The whereabouts of the former defense contractor who claimed responsibility for one of the most high profile leaks in U.S. government history remained unknown as of Monday morning, hours after he reportedly left his refuge in Hong Kong.
Edward Snowden left Hong Kong Sunday bound for Moscow, where he was supposed to continue a reported voyage through Cuba and Venezuela, ultimately landing in Ecuador where he would seek political asylum. The former CIA technician and contractor for the NSA claims responsibility for dumping documents on the Internet earlier in June that unveiled a secretive government electronic monitoring program.
The New York Times on Monday retracted earlier reports that Snowden was staying in a Hong Kong security services safe house.
The U.S. State Department has reportedly annulled Snowden's passport, according to the Associated Press. He has not been seen leaving Russia as of Monday morning. Secretary of State John Kerry expressed his concerns regarding Russia or China's potential involvement or knowledge of Snowden's plans.
"It would be deeply troubling, obviously, if they had adequate notice, and notwithstanding that, they make the decision willfully to ignore that and not live by the standards of the law," he said, according to Foreign Policy. Snowden reportedly requested political asylum in Ecuador, saying a fair trial and humanitarian treatment in the U.S. would be impossible, CNN reports.
The Ecuadorian embassy in London still houses notoriously elusive Julian Assange, the founder of Wikileaks which has been supporting Snowden's case since first helping him leak the documents. Assange is fighting extradition charges to Sweden for an unrelated sexual assault case.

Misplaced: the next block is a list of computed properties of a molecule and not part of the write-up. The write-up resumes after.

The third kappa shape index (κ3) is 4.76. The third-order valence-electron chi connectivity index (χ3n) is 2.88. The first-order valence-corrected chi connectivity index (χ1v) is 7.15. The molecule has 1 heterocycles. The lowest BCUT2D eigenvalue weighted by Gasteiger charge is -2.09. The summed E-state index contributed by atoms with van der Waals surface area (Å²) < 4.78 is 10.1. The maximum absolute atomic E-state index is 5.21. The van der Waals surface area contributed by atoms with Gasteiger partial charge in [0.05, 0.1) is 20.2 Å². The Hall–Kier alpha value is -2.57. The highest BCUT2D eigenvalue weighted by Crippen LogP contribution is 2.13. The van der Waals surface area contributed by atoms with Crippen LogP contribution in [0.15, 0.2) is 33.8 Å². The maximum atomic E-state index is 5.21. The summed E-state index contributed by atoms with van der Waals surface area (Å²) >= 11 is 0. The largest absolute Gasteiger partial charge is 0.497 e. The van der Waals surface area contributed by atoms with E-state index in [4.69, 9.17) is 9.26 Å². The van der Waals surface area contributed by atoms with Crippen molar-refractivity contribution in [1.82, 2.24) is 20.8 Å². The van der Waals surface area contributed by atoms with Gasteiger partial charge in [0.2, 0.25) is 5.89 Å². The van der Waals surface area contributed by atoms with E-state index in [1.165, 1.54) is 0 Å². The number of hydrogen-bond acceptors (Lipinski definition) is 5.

Snowden's actions and subsequent flight has largely been panned by members of Congress.
Rep. Ileana Ros-Lehtinen, R-Fla., chairwoman of the House Foreign Affairs Committee, chastised Snowden's reported decision to seek refuge in Cuba and Venezuela, two countries that have historically harbored U.S. fugitives.
"The cruel irony is that there are no press freedoms in either Cuba or Venezuela, yet Snowden who supposedly stands for transparency in government seeks refuge in police states like these two countries," she said in a written statement. The respective leaders of those countries, Raul Castro and Nicolas Maduro, do not allow independent press or cooperation on terrorism-related issues says Ros-Lehtinen, who was born in Havana.
"I'm concerned that Castro or Maduro can use the NSA leaker as a bargaining chip to get more concessions from the Obama administration. Cuba has a sophisticated espionage service that controls the Venezuelan regime and undermines U.S. interests," she said. "If the NSA leaker shares our intelligence capabilities with either authoritarian state, it would further jeopardize our national security."
Sen. Tom Coburn, R-Okla., a historic critic of big government, defended the programs Snowden unveiled while speaking Sunday on NBC's "Meet the Press," saying "Americans would be pretty well satisfied" with the programs if Congress were allowed to reveal more about it.
"We don't go and monitor the phone calls until we have a connection with a terrorist," he said. "It's a whole different story than what has been blown out of proportion."
He added that the NSA surveillance is constitutional, and "the most oversighted program in the federal government."